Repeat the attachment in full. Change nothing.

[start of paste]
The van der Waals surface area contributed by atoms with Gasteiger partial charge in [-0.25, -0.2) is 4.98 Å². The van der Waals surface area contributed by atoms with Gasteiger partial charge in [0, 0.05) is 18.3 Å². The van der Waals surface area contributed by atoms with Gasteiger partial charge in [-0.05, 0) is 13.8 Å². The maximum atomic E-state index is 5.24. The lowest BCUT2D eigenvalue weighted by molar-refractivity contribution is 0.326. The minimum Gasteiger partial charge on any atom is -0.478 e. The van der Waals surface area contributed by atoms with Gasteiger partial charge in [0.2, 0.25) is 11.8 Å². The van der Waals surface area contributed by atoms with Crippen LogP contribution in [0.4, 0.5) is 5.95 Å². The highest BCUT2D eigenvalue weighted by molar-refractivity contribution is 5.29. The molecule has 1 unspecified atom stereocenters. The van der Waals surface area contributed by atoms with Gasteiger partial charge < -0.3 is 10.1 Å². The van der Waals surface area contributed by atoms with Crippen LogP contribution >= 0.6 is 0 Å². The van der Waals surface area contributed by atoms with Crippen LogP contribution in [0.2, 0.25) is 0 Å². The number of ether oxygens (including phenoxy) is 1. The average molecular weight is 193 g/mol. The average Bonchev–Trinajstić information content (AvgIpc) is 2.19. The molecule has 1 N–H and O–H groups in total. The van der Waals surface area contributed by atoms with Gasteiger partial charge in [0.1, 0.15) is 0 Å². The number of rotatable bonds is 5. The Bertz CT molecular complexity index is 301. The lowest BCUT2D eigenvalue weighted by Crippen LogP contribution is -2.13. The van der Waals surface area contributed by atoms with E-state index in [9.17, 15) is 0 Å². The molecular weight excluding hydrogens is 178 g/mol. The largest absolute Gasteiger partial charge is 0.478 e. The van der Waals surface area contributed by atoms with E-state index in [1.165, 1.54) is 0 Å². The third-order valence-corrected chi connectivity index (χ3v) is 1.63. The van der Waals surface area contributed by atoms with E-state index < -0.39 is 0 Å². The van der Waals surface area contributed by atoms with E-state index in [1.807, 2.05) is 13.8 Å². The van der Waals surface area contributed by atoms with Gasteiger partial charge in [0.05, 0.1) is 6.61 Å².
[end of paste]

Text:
The van der Waals surface area contributed by atoms with Gasteiger partial charge in [-0.25, -0.2) is 4.98 Å². The van der Waals surface area contributed by atoms with Gasteiger partial charge in [0, 0.05) is 18.3 Å². The van der Waals surface area contributed by atoms with Gasteiger partial charge in [-0.05, 0) is 13.8 Å². The maximum atomic E-state index is 5.24. The lowest BCUT2D eigenvalue weighted by molar-refractivity contribution is 0.326. The minimum Gasteiger partial charge on any atom is -0.478 e. The van der Waals surface area contributed by atoms with Gasteiger partial charge in [0.2, 0.25) is 11.8 Å². The van der Waals surface area contributed by atoms with Crippen LogP contribution in [0.4, 0.5) is 5.95 Å². The highest BCUT2D eigenvalue weighted by molar-refractivity contribution is 5.29. The molecule has 1 unspecified atom stereocenters. The van der Waals surface area contributed by atoms with Gasteiger partial charge < -0.3 is 10.1 Å². The van der Waals surface area contributed by atoms with Crippen LogP contribution >= 0.6 is 0 Å². The van der Waals surface area contributed by atoms with Crippen LogP contribution in [0.2, 0.25) is 0 Å². The number of ether oxygens (including phenoxy) is 1. The average molecular weight is 193 g/mol. The average Bonchev–Trinajstić information content (AvgIpc) is 2.19. The molecule has 1 N–H and O–H groups in total. The van der Waals surface area contributed by atoms with Gasteiger partial charge in [0.1, 0.15) is 0 Å². The number of rotatable bonds is 5. The Bertz CT molecular complexity index is 301. The lowest BCUT2D eigenvalue weighted by Crippen LogP contribution is -2.13. The van der Waals surface area contributed by atoms with E-state index in [9.17, 15) is 0 Å². The molecular weight excluding hydrogens is 178 g/mol. The largest absolute Gasteiger partial charge is 0.478 e. The van der Waals surface area contributed by atoms with E-state index in [1.165, 1.54) is 0 Å². The third-order valence-corrected chi connectivity index (χ3v) is 1.63. The van der Waals surface area contributed by atoms with E-state index < -0.39 is 0 Å². The van der Waals surface area contributed by atoms with E-state index in [1.807, 2.05) is 13.8 Å². The van der Waals surface area contributed by atoms with Gasteiger partial charge in [0.05, 0.1) is 6.61 Å².